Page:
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DNR policy could influence state land purchases, construction

By MARGIE HYSLOP

Staff writer

Climate change soon could alter the rules regarding the construction of state buildings and roads.

New directives that the Maryland Department of Natural Resources already is using could influence how and where agencies build and manage infrastructure, especially projects vulnerable to sea level rise, DNR Secretary John R. Griffin told a congressional committee this fall.

Olivia Campbell, DNR’s legislative director, said a draft of proposed rules went to Gov. Martin O’Malley (D) for him to consider issuing as an executive order. A draft for such an order has been received from Griffin’s office and is being reviewed, O’Malley spokeswoman Raquel Guillory said Monday.

The department, which Griffin said has been working with the University of Maryland Center for Environmental Science since the early 1990s to research the impact of sea level rise, is attempting to acquire “key pieces of land that allow for the landward migration of wetlands,” according to a written copy of testimony Griffin presented to the U.S. Senate Committee on Environment and Public Works.

DNR is “shifting away” from conserving land that is less than 2 feet above sea level because of predictions that such land likely will be under water in 50 years, Griffin told the committee.

“There have been small land holdings that we have not pursued [that otherwise] might have been purchased to complete a larger complex of land,” Griffin said in a recent interview, explaining what the policy has meant in practice.

DNR is engaged in a balancing act as it tries to provide public access to waterways while it plans ahead to do the best it can with public resources, Griffin said.

DNR’s internal policy, titled “Building Resilience to Climate Change,” is serving as a foundation that could define what other state agencies will do, if the governor decides to follow DNR’s lead and put much of its policy in an executive order.

The Maryland Port Administration, State Highway Administration and Historic Trust already are assessing what risks face the harbors, docks, highways, buildings and sites that they manage so they can form strategies to adapt, Griffin told the committee.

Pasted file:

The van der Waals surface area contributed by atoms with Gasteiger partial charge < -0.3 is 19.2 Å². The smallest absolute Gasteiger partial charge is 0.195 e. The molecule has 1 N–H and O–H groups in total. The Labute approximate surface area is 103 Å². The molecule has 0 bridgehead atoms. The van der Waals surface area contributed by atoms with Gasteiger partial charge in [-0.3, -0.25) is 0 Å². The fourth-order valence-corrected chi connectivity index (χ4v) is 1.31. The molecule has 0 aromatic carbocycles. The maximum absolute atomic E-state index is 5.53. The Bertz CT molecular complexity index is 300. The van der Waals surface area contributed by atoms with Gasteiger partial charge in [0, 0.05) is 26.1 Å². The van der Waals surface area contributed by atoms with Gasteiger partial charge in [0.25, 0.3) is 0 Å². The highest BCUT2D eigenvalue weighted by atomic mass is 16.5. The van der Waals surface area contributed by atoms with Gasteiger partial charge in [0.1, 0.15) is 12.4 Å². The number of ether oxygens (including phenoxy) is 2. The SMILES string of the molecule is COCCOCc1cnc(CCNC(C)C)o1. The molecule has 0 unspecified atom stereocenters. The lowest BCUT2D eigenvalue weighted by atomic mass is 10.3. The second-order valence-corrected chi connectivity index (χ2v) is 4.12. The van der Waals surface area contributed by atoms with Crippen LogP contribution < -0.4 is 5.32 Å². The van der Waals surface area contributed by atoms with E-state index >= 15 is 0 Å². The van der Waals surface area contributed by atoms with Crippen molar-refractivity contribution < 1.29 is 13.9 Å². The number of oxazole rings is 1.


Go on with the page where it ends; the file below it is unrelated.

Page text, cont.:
About 450 state-owned facilities and 400 miles of state highways are in areas that will be vulnerable to flooding from sea-level rise or coastal storms in the next 100 years, according to Griffin’s testimony.

Adapting will require federal, state and local governments to continue to lead and share information, Griffin said.

Perhaps no place in Maryland is that more evident than Blackwater National Wildlife Refuge in Dorchester County.

During the past eight decades, the refuge has lost about 5,000 acres, roughly a third of its original area.

The biggest factors affecting the refuge now are relative sea-level rise, land subsidence, or sinking, and wind and wave action. The latter have become stronger as the loss of marsh land creates larger sections of open water where wave and wind energy build, wildlife refuge manager Suzanne Beard said recently.

The federal government owns the land above mean, or average, high tide, but the state generally owns what lies below mean high tide, Beard said.

The refuge has not calculated how much land it has lost as high tide has reached farther onto the shore, she said.

“It hasn’t been an issue,” said Beard, who added that the U.S. Fish and Wildlife Service has a “strong partnership” with the adjoining state wildlife management area.

“They are as interested in restoring marshes as we are,” Beard said.

mhyslop@gazette.net